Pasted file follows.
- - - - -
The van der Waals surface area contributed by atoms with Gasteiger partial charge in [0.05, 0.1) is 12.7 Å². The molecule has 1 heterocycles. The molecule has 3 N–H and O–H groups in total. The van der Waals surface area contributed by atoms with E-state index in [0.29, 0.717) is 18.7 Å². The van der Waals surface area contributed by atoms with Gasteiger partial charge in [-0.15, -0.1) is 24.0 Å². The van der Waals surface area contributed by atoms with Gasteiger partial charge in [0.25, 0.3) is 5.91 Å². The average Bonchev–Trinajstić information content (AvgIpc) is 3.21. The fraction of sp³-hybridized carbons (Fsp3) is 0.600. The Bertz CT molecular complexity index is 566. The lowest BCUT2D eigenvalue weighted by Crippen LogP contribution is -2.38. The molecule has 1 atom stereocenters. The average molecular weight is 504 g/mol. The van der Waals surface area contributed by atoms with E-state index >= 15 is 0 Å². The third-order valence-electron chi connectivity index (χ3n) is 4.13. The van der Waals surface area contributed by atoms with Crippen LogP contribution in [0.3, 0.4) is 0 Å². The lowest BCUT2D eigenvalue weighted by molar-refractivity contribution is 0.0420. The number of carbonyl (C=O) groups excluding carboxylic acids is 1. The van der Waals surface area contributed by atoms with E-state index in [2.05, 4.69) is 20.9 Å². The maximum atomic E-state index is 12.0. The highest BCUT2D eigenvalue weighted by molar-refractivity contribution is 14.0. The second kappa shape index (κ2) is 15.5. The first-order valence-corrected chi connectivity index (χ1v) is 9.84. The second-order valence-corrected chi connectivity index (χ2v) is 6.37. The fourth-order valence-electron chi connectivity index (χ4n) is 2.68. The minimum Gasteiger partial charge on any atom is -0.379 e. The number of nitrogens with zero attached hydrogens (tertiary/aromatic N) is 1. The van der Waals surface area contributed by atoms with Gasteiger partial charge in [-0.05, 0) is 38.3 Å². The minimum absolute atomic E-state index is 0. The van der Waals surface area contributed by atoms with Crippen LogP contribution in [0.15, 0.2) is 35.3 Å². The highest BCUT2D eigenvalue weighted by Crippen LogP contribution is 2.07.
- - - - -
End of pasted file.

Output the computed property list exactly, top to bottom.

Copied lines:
The van der Waals surface area contributed by atoms with Gasteiger partial charge in [0.05, 0.1) is 12.7 Å². The molecule has 1 heterocycles. The molecule has 3 N–H and O–H groups in total. The van der Waals surface area contributed by atoms with E-state index in [0.29, 0.717) is 18.7 Å². The van der Waals surface area contributed by atoms with Gasteiger partial charge in [-0.15, -0.1) is 24.0 Å². The van der Waals surface area contributed by atoms with Gasteiger partial charge in [0.25, 0.3) is 5.91 Å². The average Bonchev–Trinajstić information content (AvgIpc) is 3.21. The fraction of sp³-hybridized carbons (Fsp3) is 0.600. The Bertz CT molecular complexity index is 566. The lowest BCUT2D eigenvalue weighted by Crippen LogP contribution is -2.38. The molecule has 1 atom stereocenters. The average molecular weight is 504 g/mol. The van der Waals surface area contributed by atoms with E-state index >= 15 is 0 Å². The third-order valence-electron chi connectivity index (χ3n) is 4.13. The van der Waals surface area contributed by atoms with Crippen LogP contribution in [0.3, 0.4) is 0 Å². The lowest BCUT2D eigenvalue weighted by molar-refractivity contribution is 0.0420. The number of carbonyl (C=O) groups excluding carboxylic acids is 1. The van der Waals surface area contributed by atoms with E-state index in [2.05, 4.69) is 20.9 Å². The maximum atomic E-state index is 12.0. The highest BCUT2D eigenvalue weighted by molar-refractivity contribution is 14.0. The second kappa shape index (κ2) is 15.5. The first-order valence-corrected chi connectivity index (χ1v) is 9.84. The second-order valence-corrected chi connectivity index (χ2v) is 6.37. The fourth-order valence-electron chi connectivity index (χ4n) is 2.68. The minimum Gasteiger partial charge on any atom is -0.379 e. The number of nitrogens with zero attached hydrogens (tertiary/aromatic N) is 1. The van der Waals surface area contributed by atoms with Gasteiger partial charge in [-0.05, 0) is 38.3 Å². The minimum absolute atomic E-state index is 0. The van der Waals surface area contributed by atoms with Crippen LogP contribution in [0.15, 0.2) is 35.3 Å². The highest BCUT2D eigenvalue weighted by Crippen LogP contribution is 2.07.